There isn’t a one-size-fits-all answer when it comes to determining if the home is uninhabitable. It depends on your insurer and the claim circumstances. Always contact your insurance company as soon as possible to get claim approval before you start assuming you have coverage for those extra costs.
How does ALE work?
When it comes to claims for additional living expenses, the keyword is “additional.”
Additional living expenses pays for the difference between your normal monthly expenses and the new expenses you have due to unexpected displacement.
Put simply, ALE pays for costs you wouldn’t have if disaster hadn’t struck your home, such as paying for a hotel.
Like in Beach’s case, your insurer could reimburse you for restaurant bills if you find yourself without a kitchen and now you’re eating out every day. If your temporary rental home has higher utility costs than you’re used to, ALE can cover the difference. If your commute to work is significantly longer, you could get reimbursement for the mileage.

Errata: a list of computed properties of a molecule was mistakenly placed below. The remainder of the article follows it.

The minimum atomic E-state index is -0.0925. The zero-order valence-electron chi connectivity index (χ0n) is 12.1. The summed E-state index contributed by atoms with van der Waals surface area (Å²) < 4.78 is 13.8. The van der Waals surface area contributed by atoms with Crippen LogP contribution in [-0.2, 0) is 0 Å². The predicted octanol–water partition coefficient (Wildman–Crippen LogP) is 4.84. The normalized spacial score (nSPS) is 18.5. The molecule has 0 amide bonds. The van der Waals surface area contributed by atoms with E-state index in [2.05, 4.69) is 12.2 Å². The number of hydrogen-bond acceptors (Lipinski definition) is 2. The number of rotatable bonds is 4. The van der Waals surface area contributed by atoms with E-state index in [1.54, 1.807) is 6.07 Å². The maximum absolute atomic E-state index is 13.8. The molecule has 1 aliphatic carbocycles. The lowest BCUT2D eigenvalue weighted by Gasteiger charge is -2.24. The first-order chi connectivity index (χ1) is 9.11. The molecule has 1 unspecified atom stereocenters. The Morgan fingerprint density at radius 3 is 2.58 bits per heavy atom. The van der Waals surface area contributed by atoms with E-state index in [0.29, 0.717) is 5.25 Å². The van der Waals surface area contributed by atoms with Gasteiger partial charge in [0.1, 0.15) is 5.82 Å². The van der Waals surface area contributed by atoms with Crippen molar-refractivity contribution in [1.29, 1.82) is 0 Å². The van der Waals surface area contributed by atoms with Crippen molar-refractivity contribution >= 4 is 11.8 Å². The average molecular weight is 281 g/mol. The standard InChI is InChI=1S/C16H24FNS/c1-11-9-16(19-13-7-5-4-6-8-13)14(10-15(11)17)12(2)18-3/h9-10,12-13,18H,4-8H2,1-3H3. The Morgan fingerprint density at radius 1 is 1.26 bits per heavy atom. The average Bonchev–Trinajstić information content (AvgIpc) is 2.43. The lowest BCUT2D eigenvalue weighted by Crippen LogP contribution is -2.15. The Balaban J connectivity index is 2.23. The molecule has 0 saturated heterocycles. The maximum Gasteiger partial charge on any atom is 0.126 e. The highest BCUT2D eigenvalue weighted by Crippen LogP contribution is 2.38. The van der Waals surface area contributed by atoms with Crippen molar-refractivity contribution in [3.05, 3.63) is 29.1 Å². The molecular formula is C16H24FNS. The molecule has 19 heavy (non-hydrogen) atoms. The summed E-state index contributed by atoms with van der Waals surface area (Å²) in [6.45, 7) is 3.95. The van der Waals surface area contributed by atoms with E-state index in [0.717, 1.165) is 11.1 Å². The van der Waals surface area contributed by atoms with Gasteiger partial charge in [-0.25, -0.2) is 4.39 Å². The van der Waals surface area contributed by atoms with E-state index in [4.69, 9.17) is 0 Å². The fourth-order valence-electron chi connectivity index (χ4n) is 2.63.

Other expenses covered may include:
- Rent for temporary leased property
- Furniture rental
- Storage fees
- Laundry costs
- Pet boarding
You’re entitled to stay somewhere that is comparable to your standard of living. Don’t feel like you have to keep your family of three in a hotel room for six months. With that said, if you can’t live in your studio apartment after a fire, your insurance company probably won’t pay for you to live in a 5-bedroom penthouse.
When looking for temporary housing, check with your insurance company. Most will have resources to help you find places that are similar to the size and conditions you’re used to.
Limits on ALE
Before you start factoring additional living expenses, understand that most coverage will have a limit, both on how much your policy will pay for ALE and for how long.